“Tha Mulad Air M’Inntinn” and early modern Gaelic dialogue poetry

Mathis, K. (2019) “Tha Mulad Air M’Inntinn” and early modern Gaelic dialogue poetry. Aiste, 5, pp. 90-140.

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Publisher's URL: https://www.gla.ac.uk/schools/humanities/research/celticgaelicresearch/publications/aiste/


The addition of new poetry to the corpus of one whom Somhairle MacGill-Eain considered the composer of ‘one of the greatest poems ever made in Britain’ would be cause for celebration irrespective of its quality. Luckily, ‘Tha Mulad Air M’Inntinn’, apparently the earliest of Mòr Chaimbeul’s intricate descriptions of her relationship with Griogair Ruadh MacGregor (d. 1570), is also a finely-wrought and fascinating text, preserving a moment of heightened acuity and remarkable emotion from the middle of the sixteenth century. Equally significant is the poem’s structure: arranged, ostensibly, as a two-part dialogue between Mòr and Griogair Ruadh, it was almost certainly the work of Mòr alone, raising a number of questions concerning her chosen means of presentation. These are explored in Part I of the discussion; Parts II and III pursue the phenomenon of the dialogue poem from early examples in medieval Irish prosimetric scéla to the Book of the Dean of Lismore; Part IV examines a small group of dialogues from the MacDiarmid manuscript (1770), suggesting that close-reading of dual-voiced texts that cannot be contextualized reliably may nonetheless permit tentative conclusions regarding their composer’s gender, and his or her attraction to the dialogue form. Parts V and VI conclude that a dialogue poem could enable its author to communicate with persons from whom they were otherwise divided, (whatever the cause), and that it could also be employed to restore the agency of those rendered voiceless elsewhere. The first appendix presents a provisional check-list of dialogue verses recorded in manuscript and printed collection from the seventeenth, eighteenth, and nineteenth centuries (confined to those examples comprised ostensibly, like Mòr’s, of one male and one female participant); the second provides texts and translations for MacDiarmid’s dialogues, discussed in Part IV.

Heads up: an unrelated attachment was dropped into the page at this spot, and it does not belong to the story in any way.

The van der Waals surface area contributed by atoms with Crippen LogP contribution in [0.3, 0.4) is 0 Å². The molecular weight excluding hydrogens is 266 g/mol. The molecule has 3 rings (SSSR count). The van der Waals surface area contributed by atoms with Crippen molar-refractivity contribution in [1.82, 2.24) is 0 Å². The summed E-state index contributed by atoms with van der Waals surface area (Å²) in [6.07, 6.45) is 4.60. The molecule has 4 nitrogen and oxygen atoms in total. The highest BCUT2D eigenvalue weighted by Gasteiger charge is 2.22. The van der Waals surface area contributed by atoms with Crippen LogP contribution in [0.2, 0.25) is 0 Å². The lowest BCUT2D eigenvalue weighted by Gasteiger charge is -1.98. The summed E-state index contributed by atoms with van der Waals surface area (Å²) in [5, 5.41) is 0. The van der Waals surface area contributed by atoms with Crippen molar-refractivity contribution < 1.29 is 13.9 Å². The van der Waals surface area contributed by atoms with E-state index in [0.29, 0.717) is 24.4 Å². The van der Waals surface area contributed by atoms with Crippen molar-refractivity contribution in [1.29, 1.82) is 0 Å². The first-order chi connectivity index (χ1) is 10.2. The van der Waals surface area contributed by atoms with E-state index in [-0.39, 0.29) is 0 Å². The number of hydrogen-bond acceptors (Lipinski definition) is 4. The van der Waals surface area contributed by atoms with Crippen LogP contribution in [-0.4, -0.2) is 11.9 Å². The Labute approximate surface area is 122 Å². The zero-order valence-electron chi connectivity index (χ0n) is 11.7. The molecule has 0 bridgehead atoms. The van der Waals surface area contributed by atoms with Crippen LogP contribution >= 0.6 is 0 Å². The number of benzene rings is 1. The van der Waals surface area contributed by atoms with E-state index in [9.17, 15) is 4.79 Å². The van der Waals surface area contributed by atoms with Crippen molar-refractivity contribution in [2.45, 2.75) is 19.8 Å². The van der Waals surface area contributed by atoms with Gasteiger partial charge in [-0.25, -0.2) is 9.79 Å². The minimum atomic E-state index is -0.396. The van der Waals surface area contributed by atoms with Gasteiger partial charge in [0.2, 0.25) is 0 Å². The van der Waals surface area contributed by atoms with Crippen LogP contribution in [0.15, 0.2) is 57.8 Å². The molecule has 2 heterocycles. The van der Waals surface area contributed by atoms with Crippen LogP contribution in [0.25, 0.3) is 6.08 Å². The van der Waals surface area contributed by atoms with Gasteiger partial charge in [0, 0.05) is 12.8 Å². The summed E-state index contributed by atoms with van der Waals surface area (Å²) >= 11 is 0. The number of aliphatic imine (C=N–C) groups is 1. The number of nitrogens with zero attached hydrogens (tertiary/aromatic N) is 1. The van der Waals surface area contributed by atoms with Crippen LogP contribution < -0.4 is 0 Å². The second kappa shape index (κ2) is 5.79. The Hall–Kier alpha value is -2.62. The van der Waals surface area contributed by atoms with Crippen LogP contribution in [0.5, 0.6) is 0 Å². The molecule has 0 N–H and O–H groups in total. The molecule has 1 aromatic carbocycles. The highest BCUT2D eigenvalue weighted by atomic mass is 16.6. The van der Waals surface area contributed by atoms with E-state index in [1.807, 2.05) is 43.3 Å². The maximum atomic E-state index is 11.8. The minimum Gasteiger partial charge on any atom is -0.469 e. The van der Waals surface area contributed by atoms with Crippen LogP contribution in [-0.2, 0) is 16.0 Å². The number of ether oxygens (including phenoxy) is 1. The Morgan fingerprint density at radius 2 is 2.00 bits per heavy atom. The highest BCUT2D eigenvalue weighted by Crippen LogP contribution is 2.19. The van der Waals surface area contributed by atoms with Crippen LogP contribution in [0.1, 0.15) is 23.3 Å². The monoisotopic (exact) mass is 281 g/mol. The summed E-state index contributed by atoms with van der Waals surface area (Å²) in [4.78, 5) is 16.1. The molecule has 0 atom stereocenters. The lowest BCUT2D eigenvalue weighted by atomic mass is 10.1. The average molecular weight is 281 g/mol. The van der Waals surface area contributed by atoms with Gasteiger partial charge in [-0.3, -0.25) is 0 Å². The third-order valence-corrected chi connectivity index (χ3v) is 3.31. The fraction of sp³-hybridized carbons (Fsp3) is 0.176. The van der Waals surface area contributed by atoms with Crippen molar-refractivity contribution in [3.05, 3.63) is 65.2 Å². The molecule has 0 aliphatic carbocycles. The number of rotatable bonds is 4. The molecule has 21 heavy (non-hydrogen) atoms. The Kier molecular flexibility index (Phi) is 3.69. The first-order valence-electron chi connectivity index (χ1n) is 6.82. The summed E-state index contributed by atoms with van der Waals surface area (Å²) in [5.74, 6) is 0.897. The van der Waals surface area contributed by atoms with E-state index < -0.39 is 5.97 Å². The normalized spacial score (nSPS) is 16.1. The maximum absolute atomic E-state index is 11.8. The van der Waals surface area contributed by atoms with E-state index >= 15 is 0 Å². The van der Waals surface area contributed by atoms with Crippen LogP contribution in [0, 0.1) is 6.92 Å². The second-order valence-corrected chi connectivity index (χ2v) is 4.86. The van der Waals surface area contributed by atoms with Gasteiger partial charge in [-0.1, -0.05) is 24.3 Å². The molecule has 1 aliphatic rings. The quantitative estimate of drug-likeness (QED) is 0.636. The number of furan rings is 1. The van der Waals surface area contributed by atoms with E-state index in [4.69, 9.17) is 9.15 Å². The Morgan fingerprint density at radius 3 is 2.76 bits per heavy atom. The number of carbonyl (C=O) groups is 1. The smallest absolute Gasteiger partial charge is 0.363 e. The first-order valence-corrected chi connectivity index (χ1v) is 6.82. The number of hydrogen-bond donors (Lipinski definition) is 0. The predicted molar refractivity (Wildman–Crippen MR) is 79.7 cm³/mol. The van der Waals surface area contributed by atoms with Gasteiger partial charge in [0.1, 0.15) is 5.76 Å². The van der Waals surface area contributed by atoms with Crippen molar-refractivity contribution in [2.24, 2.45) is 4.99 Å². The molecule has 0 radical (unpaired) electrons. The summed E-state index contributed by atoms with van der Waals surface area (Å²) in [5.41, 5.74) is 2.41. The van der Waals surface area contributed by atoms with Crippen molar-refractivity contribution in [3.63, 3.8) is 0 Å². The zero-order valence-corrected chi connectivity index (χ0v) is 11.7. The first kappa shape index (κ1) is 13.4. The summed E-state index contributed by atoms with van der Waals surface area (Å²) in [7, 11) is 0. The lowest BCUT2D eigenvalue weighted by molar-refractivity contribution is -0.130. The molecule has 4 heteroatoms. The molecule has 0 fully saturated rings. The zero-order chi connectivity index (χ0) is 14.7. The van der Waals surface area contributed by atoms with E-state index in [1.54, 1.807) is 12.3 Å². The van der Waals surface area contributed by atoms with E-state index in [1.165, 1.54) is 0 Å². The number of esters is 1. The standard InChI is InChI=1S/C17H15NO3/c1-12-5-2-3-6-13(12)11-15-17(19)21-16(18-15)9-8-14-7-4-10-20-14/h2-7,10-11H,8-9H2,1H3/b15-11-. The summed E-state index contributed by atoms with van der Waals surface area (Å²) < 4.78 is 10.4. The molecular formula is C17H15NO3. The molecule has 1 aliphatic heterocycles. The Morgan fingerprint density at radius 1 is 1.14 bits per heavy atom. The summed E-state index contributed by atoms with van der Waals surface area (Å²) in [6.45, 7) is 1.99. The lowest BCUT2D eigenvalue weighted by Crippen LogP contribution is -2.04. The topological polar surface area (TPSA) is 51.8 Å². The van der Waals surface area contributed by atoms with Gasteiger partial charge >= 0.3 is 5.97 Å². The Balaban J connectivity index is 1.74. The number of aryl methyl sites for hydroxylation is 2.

Item Type:Articles
Glasgow Author(s) Enlighten ID:Mathis, Dr Kate
Authors: Mathis, K.
College/School:College of Arts > School of Humanities > Celtic and Gaelic
Journal Name:Aiste
Publisher:Department of Celtic and Gaelic, University of Glasgow

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